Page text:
OTTAWA – The $5.6-million skating rink being assembled on the lawn of Parliament Hill will open to the public in a few weeks, and is now set to stay open later than first announced, the government has confirmed.

Heritage Minister Mélanie Joly announced Thursday that the rink will remain open through Ottawa’s annual Winterlude festival, and will close February 28 rather than the previously announced Jan. 1.

"This will allow even more families to lace up their skates for this once in a lifetime opportunity," Joly tweeted.

As one of the final events commemorating 150 years of Confederation, construction crews have been assembling an outdoor rink on the east side of the Hill lawn.

The initial plan was to have the rink open Dec. 7 and close approximately three weeks later. Joly said after speaking with the Speakers of the House and Senate, who oversee the parliamentary precinct, they’re on board with keeping it open longer.

The $5.6-million price tag includes the assembly, maintenance, and planned events. It is unclear what impact the rink staying open for two more months will have on the overall cost.

Aaron Wudrick, federal director of the Canadian Taxpayers Federation said the price tag won’t "cut a lot of ice" with Canadians outside of Ottawa.

"I know we want to celebrate our country’s birthday, that‘s fine. But I also think we need to look at ways of doing it that most Canadians can take advantage of," he said.

Lacing up will still come with several rules and warnings. Among them? No hockey sticks, no cell phones, and no hot chocolate.

"It may be slippery," the rink disclaimer reads.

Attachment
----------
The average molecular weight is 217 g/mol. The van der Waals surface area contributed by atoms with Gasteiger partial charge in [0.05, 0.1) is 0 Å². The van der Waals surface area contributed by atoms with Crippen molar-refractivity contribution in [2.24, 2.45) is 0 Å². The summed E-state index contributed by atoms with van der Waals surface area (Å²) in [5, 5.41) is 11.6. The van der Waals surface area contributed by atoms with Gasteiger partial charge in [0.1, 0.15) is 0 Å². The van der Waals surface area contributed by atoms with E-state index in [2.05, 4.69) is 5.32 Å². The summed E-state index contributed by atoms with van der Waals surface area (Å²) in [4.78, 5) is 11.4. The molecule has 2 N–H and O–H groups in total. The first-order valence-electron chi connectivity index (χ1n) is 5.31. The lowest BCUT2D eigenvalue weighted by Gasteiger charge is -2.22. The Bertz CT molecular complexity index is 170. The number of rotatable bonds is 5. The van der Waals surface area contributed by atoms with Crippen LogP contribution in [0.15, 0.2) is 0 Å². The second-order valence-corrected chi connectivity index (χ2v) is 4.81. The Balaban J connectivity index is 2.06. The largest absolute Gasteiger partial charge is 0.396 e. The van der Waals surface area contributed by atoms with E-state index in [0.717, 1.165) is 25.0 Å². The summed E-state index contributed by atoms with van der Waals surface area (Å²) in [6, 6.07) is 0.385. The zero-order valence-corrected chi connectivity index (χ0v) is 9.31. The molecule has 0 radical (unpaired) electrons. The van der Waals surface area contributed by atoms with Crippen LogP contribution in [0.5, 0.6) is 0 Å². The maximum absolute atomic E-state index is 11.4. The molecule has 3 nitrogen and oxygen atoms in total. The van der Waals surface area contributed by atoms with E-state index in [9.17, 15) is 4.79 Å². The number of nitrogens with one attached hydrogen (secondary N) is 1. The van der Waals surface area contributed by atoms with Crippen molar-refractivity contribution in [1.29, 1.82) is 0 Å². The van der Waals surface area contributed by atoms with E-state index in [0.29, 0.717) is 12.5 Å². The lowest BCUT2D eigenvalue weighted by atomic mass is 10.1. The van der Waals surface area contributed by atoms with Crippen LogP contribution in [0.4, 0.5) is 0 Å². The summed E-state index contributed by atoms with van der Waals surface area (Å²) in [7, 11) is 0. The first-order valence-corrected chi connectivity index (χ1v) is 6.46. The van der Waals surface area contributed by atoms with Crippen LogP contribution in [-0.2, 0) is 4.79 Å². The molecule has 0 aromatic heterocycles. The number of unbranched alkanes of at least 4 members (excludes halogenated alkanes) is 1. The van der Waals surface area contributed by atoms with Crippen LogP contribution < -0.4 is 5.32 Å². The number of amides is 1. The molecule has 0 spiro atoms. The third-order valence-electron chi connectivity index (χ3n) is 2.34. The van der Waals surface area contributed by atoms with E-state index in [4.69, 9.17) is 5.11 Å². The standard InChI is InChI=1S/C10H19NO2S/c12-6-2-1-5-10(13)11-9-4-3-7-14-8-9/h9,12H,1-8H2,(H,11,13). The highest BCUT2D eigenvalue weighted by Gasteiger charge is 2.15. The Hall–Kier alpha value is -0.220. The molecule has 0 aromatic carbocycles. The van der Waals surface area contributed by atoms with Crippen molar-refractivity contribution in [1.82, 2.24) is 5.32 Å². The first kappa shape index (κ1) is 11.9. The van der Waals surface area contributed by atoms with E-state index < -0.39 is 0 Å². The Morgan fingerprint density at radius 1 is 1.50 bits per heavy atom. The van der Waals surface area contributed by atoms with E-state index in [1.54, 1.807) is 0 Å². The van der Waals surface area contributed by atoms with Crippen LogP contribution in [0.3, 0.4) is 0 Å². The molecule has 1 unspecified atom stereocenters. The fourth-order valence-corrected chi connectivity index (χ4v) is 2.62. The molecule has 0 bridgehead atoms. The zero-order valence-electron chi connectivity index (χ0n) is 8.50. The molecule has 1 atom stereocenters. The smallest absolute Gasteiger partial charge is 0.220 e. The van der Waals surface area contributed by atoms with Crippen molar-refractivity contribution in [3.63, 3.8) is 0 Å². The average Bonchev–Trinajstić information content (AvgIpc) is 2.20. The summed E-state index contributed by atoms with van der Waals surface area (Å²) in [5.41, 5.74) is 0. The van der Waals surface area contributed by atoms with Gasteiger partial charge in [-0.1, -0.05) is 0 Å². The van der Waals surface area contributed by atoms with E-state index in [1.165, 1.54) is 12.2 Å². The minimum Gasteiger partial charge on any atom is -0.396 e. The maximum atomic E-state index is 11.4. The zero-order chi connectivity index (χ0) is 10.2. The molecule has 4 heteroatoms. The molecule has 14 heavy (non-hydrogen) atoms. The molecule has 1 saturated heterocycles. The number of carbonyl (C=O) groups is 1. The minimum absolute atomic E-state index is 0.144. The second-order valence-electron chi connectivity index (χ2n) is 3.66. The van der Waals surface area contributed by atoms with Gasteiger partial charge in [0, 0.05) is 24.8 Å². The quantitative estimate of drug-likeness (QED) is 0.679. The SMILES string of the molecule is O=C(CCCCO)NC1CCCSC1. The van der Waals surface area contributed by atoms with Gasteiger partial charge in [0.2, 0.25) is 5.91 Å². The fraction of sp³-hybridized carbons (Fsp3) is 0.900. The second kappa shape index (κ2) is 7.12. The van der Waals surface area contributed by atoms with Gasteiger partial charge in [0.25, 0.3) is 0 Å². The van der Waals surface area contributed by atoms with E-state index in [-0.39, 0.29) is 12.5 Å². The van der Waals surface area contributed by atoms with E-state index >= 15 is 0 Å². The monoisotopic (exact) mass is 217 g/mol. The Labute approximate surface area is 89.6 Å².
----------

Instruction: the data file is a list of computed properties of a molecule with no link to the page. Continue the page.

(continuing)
Attendees are not allowed to bring hockey sticks or pucks onto the ice. Organizers are also asking Canadians to leave their triple axels and foul language at home, as figure skating and bad behaviour will not be permitted.

Unlike on the Rideau Canal, which is located roughly 500 metres away from Parliament Hill, skaters won’t be able to snack on a BeaverTail as they circle the rink, because food and beverages are banned from the ice.

As well, cell phones and other electronic devices won’t be allowed on the rink, and only people wearing ice skates will be let in.

If that doesn’t safeguard you from any potential incident, organizers still want you to know you can’t hold "Her Majesty the Queen in Right of Canada, or any person for whom they are responsible in law, liable for any loss, damage or injury caused."

The rink is being built and run in partnership with the Ottawa Senators and the Ottawa International Hockey Festival and over the three weeks it’s open, will host the Bell Capital Cup, an Ottawa youth hockey tournament; as well as being a centrepiece of cross-country events for Canada 150 Skating Day on Dec. 10.

To go for a skate, Canadians must book their 40-minute skating time 48 hours online beforehand. The ice time bookings will only be available for each day, two days in advance, meaning if you wanted to skate on Dec. 10, Canada Skating Day, you can’t reserve your spot until Dec. 8.

Tickets will be issued on a first come, first serve basis. Each person can reserve a maximum of six passes at a time.

There are limited spots for group ice time, and it’s possible you’ll be sharing the ice, as more than one group will be booked at the same time.

The rink can hold up to 200 people at a time, and outside of special programmed events on the rink, it will be open weekdays between 10 a.m. and 10 p.m., and weekends between 8 a.m. and 10 p.m.

The government is cautioning, however, that pre-booked ice times can be cancelled, shortened, or modified at any time.

Participants are being asked to arrive between 45 minutes and one hour before their scheduled session.

Once the rink closes, the plan is to have it donated to a community, Canadian Heritage said.

The rink’s opening coincides with the Christmas Lights Across Canada illumination ceremony on Dec. 7.